I can’t think of another series outside of scripted reality that did film everything here. I see CSI and I see them cut to an outdoor shot and I’m like, “That’s L.A. That’s not Vegas.” The local film community is very responsive to stuff like that.

They’re great. They’re very helpful with locations and making sure things go smooth. We had no issues. In some cities you have issues, but everybody cooperated, everybody was helping us. That’s why I hope we get to do it again.

I recognize The Orleans, but were there any other Vegas locations prominently used? I thought I recognized a few, like The Palms.

Yes, we also filmed in town a little bit now that I think about it. I can’t tell you exactly where everything was but we got around the town. Obviously, The Orleans was the center of our basketball operation there, but we got out and about and we had, I would say, 20 different locations around town, and not one time did we have people honking or trying to shut us down, asking for bribes. If you film in L.A., it is a nightmare. People start their lawnmowers on purpose. They’re like “Oh, we’re gonna bone these guys.” But I think Vegas is a town … first of all, it’s really a show business town. It really is. People forget, the people that actually work there are real people. The people that actually work, they don’t live on the Strip. They work real jobs, but they do support the business coming to the town. They care, and they seem to be more amenable to helping out, whereas somewhere like L.A. it’s all so disjointed and there’s no … people talk about Hollywood but very few things are filmed here. The movie business has left here. We’re trying to get it back, but I think people took it for granted for a long time and I think people are like, “We want it. If it shows Vegas in a fun way, we want it here.” And there’s a loyalty to Las Vegas that maybe a town like L.A. doesn’t have.

A lot of people don’t realize that. There’s a lot of hometown pride here. Once you’ve lived in Vegas two years, you feel compelled to enlighten people on what Vegas is really like.

Absolutely, absolutely.

Were the arena sequences done at the Orleans Arena?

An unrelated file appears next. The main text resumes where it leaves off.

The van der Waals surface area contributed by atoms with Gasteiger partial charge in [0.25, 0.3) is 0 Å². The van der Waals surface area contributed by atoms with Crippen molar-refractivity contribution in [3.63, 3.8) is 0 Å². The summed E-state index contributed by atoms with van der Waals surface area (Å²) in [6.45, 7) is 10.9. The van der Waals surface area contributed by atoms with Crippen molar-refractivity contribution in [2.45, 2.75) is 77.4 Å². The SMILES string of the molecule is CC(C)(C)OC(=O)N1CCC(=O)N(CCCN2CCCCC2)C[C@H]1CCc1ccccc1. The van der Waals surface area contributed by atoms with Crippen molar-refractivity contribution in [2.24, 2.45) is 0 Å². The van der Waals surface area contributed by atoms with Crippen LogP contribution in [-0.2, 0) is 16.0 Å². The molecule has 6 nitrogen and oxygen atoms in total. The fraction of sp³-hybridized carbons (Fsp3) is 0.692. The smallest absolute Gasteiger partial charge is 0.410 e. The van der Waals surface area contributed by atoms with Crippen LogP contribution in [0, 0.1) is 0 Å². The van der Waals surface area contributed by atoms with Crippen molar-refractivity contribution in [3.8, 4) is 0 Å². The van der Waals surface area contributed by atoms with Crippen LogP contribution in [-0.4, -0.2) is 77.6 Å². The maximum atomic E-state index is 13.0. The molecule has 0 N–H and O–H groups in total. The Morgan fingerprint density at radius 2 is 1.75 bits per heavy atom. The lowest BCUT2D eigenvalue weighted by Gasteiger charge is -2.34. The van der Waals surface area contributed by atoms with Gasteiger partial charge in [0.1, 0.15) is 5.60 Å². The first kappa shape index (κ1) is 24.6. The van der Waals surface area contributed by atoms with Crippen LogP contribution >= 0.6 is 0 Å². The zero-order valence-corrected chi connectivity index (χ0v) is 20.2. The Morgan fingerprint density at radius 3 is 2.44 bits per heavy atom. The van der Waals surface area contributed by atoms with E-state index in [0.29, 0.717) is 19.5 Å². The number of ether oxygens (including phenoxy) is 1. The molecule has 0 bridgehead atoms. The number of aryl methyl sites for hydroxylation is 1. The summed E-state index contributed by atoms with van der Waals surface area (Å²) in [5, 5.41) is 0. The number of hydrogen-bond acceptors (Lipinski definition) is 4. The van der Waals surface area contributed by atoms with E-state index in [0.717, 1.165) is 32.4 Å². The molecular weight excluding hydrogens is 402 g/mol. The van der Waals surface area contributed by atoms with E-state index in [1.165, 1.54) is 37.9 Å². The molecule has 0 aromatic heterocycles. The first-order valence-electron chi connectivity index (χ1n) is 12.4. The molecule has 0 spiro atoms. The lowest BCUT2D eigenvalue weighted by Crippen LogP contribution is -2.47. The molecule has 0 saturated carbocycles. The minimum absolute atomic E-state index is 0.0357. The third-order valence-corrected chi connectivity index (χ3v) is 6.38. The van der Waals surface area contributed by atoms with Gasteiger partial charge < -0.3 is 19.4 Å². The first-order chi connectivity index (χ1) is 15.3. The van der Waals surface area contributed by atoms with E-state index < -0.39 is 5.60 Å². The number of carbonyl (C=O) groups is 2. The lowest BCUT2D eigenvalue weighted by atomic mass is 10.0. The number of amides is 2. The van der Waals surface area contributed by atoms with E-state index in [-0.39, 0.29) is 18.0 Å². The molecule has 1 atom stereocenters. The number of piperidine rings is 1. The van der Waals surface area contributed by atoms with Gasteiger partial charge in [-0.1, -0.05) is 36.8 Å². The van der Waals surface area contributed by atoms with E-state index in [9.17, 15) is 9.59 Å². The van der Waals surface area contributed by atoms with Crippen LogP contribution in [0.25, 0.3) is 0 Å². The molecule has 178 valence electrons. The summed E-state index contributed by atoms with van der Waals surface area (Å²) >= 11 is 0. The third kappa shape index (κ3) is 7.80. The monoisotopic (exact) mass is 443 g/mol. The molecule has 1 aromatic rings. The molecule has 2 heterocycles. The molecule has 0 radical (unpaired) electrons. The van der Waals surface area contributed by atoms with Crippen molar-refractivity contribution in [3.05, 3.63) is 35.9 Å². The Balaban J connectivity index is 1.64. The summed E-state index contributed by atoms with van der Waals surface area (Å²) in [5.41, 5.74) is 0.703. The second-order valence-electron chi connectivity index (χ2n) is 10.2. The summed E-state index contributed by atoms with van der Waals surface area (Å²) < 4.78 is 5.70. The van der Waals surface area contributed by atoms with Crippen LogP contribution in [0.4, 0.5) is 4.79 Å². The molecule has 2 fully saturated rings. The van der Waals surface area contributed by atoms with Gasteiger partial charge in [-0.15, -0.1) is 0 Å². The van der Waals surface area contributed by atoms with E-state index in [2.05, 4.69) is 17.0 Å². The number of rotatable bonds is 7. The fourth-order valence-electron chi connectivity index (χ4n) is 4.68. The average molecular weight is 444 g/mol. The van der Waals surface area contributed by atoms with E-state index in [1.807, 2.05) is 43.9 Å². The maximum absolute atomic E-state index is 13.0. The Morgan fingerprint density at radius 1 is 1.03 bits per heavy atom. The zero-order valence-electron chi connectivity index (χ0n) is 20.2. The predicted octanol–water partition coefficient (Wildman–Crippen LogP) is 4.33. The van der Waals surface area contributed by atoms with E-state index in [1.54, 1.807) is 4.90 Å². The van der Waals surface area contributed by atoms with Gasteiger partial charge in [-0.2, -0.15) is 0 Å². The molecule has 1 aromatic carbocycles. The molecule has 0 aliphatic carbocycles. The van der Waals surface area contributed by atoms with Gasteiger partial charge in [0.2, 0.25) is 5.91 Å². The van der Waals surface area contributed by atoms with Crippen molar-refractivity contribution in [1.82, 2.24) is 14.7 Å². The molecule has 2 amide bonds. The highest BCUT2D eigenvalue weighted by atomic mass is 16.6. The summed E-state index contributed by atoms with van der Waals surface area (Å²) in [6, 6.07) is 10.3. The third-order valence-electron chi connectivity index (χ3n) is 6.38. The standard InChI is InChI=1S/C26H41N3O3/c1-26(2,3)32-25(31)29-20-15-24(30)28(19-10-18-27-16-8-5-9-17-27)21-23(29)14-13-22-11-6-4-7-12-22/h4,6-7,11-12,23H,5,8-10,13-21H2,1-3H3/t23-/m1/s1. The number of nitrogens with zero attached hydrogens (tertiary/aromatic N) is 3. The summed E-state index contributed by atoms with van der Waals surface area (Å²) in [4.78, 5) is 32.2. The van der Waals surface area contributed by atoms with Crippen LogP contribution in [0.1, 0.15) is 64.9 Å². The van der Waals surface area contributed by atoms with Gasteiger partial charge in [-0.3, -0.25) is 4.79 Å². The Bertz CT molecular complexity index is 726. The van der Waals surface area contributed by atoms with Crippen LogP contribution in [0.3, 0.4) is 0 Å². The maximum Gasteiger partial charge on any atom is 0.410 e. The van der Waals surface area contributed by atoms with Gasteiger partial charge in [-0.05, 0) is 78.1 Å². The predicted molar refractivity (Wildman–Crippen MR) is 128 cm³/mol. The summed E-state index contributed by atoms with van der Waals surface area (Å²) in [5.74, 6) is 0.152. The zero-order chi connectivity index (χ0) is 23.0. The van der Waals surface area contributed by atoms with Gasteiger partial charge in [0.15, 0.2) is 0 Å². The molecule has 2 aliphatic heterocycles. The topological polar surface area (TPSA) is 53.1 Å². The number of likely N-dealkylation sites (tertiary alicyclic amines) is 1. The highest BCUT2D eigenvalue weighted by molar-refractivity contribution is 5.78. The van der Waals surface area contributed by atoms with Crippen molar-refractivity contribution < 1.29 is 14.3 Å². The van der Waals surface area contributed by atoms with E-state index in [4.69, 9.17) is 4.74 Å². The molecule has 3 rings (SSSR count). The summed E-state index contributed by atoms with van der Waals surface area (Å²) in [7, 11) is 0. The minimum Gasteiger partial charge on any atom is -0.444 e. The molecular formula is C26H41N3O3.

Yes. And then there’re some shots of the future arena, which would be next season. Obviously we drew those up. But yeah, The Orleans did a really nice job and it’s shot right. It looks like a regular-sized NBA arena. We changed a bunch of stuff, intentionally added some stuff, but the idea being next season we would build … (in Episode 8) we were in an empty lot there, where we would build the new stadium there in Vegas if we were able to come back. I’ve done stand-up at The Orleans, and I like that place. The funny thing about filming at The Orleans though, on the floor, was that we didn’t block off … like we would be filming at the roulette table and people would just come up to me and start talking to me. We’d literally be filming and they couldn’t see the cameras. It was so funny to me. They’d come up and say “Hi” and the cameras would literally be five feet away from me. Every time that happened, I laughed so hard because usually they’re guys from the Midwest and people like my family, really nice people just having a great time. When my grandparents would go to Vegas, it was such a big thing. I grew up in Ottumwa, Iowa. Man, when they were going to Las Vegas they’d save their money—my grandfather worked at the meat-packing plant, my grandmother worked at the Coca-Cola bottling company—and they would drive out to Vegas and just have this amazing time, and come back with stuff for us. When you’re from a real small town and you don’t ever expect to get out of there, Las Vegas is like going to the freakin’ moon. I’m sure they played the penny slots and nickel slots back in the day, but man, once a year—and that’s how people do it, because they work really hard where I’m from. They’re factory workers that work real hard, but you go to Vegas once a year and have this experience and see a couple of shows, and that keeps ’em going for the rest of the year. That’s how my family was. I remember thinking to myself, “Boy, I need to get to Vegas one day. I have to get there.” I worked for a meat-packing plant for three years, and I did go to Vegas (laughs). Of course I was a crazy person, but it was so fun! We had so much fun! After work on a Friday night, me and four guys just got in our car and drove straight to Vegas from Iowa, and then we were back to work—and this is impossible—by Monday morning. And that was like super fun! We slept none, we had tons of fun, and then we’re back to work on the hog-kill floor telling everybody our great stories. If you’re from the Midwest, and you succeed, you get to go to Vegas once a year. That’s a fact.